Bill to Block New State Employee Healthcare Plans Heads to Ill. House
A measure that would scrap the new, controversial group health insurance plans for state employees, and restart the process under a different state agency --- with more legislative oversight - passed the Illinois Senate Friday evening by a 37-12 vote.
State Senator Mike Frerichs (D-Champaign) is sponsoring an amendment to Senate Bill #178, with downstate Republicans Dale Righter, Shane Cultra, Larry Bomke and Bill Brady signed up as co-sponsors. The measure cleared the Senate Local Government and Veterans' Affairs Committee on Thursday. Co-sponsor Righter said one problem with the new health insurance plans, is that they require many state employees now using HMO plans from Health Alliance and Humana to switch to Open Access Plans --- plans which the state self-insures.
"So the state's potential liability is going to go way up," Righter said. "Now again, that can save you money over the long term, as long as you run a tight, efficient program. That's really the question, I think, out there for lawmakers is --- is this administration in the habit of doing that, or is this administration even capable of doing that?"
The bill would go back to the present mix of group insurance plans, current set to expire at the end of June. The procurement process for new plans would start over --- but under the Department of Central Management Services --- not the Department of Healthcare and Family Services, which is presently in charge.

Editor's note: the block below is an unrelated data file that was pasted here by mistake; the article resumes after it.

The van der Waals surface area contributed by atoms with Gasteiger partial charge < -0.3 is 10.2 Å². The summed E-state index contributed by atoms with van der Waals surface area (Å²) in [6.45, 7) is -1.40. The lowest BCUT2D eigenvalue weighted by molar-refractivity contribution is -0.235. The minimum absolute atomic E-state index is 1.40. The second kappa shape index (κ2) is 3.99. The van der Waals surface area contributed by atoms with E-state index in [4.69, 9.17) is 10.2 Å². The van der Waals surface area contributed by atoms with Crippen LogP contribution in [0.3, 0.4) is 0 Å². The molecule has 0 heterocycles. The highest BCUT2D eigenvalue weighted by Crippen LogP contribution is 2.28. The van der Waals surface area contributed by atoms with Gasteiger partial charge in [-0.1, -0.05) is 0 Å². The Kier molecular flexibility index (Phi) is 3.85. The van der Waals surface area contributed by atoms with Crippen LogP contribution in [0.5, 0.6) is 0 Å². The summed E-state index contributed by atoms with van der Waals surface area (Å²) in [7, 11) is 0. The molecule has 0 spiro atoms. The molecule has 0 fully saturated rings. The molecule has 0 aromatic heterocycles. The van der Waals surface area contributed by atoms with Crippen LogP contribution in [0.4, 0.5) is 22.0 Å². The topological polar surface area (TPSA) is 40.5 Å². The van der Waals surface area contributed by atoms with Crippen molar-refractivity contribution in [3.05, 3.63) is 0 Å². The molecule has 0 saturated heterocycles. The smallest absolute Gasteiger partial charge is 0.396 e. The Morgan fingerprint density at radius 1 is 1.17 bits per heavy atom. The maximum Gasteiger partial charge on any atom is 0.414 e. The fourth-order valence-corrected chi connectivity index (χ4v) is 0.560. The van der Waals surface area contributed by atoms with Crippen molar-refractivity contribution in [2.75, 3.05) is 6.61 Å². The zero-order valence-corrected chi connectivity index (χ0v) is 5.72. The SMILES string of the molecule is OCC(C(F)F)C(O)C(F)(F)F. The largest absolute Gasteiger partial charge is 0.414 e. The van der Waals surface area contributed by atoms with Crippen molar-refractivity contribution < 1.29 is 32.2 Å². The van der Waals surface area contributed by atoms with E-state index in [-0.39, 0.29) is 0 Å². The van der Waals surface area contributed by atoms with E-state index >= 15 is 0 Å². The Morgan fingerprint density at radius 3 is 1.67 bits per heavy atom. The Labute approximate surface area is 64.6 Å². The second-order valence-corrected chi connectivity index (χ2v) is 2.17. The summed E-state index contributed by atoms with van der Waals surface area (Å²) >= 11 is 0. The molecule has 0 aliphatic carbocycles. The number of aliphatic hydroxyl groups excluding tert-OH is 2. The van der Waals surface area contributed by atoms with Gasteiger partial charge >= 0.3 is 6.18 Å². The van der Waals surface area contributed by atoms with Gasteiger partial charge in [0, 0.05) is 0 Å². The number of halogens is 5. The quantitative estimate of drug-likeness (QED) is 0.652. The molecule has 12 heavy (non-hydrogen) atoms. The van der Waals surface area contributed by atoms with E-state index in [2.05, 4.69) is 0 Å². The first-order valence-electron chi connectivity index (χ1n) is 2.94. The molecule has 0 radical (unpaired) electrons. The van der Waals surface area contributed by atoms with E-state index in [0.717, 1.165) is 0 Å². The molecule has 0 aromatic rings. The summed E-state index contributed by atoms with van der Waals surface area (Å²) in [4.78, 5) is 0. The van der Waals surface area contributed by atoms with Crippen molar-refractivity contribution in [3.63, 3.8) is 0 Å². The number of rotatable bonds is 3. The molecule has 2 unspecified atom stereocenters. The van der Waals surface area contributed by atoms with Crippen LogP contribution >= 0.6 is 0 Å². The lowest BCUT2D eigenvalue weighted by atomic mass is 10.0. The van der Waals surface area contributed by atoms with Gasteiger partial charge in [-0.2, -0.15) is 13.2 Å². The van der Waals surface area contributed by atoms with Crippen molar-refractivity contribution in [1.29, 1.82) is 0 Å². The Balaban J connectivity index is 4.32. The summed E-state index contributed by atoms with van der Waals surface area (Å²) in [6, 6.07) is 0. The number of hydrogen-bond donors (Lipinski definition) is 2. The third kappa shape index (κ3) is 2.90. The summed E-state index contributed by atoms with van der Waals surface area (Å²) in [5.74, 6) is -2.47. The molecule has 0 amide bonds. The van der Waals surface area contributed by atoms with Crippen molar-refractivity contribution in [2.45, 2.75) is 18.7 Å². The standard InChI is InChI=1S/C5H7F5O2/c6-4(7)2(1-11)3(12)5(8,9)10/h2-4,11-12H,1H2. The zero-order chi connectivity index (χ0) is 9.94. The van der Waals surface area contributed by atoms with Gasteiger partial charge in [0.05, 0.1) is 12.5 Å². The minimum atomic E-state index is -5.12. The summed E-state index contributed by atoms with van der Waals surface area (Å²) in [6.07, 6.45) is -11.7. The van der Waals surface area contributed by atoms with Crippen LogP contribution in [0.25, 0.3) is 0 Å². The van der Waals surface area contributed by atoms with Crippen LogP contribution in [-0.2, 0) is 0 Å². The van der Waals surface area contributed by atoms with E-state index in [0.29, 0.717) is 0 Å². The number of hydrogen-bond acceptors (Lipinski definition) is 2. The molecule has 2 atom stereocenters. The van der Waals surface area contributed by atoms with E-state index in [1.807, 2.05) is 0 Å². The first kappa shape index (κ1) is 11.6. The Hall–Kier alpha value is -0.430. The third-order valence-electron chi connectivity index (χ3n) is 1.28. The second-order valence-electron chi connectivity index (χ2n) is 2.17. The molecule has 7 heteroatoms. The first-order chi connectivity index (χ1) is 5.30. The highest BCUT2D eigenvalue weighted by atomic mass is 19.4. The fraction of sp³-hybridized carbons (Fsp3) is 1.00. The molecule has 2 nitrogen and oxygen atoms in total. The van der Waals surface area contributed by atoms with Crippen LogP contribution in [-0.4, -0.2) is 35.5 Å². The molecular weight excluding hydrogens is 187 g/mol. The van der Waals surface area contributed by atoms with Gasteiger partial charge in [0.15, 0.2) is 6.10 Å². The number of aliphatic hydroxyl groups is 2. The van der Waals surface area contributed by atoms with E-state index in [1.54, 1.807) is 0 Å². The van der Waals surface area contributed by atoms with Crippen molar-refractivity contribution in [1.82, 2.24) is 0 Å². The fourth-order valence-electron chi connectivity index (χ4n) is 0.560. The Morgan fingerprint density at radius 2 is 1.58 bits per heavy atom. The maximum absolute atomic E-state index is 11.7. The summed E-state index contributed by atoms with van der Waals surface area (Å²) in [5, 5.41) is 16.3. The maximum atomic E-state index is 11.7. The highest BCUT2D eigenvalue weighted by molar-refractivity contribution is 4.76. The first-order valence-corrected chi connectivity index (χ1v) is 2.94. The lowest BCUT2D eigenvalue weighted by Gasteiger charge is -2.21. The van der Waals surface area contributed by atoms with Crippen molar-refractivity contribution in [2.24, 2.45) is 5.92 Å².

And Frerichs, the bill's lead sponsor, said the measure would give the General Assembly more oversight of the process for selecting insurance plans, through its Commission on Government Forecasting and Accountability.
"I think it's a good idea to have more eyes overseeing the process", said Frerichs, whose Senate District includes thousands of University of Illinois employees, many of whom receive healthcare through Urbana-based Health Alliance. "No one is perfect. People make mistakes. And that's why I've also focused on making sure that the General Assembly is involved in this as well."
Currently, the Department of Healthcare and Family Services is ignoring a vote by the Forecasting and Accountability Commission to block the new insurance plans.
The bill must now pass the House to beat the legislature's May 31st adjournment deadline.